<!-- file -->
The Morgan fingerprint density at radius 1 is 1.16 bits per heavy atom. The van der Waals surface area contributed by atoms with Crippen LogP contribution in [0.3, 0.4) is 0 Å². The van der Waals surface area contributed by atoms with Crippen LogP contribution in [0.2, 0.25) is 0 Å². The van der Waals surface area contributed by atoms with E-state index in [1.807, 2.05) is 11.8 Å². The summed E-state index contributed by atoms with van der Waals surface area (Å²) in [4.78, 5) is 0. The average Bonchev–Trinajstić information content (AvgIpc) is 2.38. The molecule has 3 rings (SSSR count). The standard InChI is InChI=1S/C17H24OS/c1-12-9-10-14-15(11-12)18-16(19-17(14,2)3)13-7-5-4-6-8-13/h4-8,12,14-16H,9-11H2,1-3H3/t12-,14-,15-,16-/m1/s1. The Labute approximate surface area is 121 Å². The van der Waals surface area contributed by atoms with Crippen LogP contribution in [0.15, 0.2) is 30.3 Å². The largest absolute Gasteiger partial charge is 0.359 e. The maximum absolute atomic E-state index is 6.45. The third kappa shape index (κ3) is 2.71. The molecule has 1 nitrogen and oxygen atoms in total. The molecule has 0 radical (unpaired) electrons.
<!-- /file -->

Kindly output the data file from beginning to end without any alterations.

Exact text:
The Morgan fingerprint density at radius 1 is 1.16 bits per heavy atom. The van der Waals surface area contributed by atoms with Crippen LogP contribution in [0.3, 0.4) is 0 Å². The van der Waals surface area contributed by atoms with Crippen LogP contribution in [0.2, 0.25) is 0 Å². The van der Waals surface area contributed by atoms with E-state index in [1.807, 2.05) is 11.8 Å². The summed E-state index contributed by atoms with van der Waals surface area (Å²) in [4.78, 5) is 0. The average Bonchev–Trinajstić information content (AvgIpc) is 2.38. The molecule has 3 rings (SSSR count). The standard InChI is InChI=1S/C17H24OS/c1-12-9-10-14-15(11-12)18-16(19-17(14,2)3)13-7-5-4-6-8-13/h4-8,12,14-16H,9-11H2,1-3H3/t12-,14-,15-,16-/m1/s1. The Labute approximate surface area is 121 Å². The van der Waals surface area contributed by atoms with Crippen LogP contribution in [0.15, 0.2) is 30.3 Å². The largest absolute Gasteiger partial charge is 0.359 e. The maximum absolute atomic E-state index is 6.45. The third kappa shape index (κ3) is 2.71. The molecule has 1 nitrogen and oxygen atoms in total. The molecule has 0 radical (unpaired) electrons.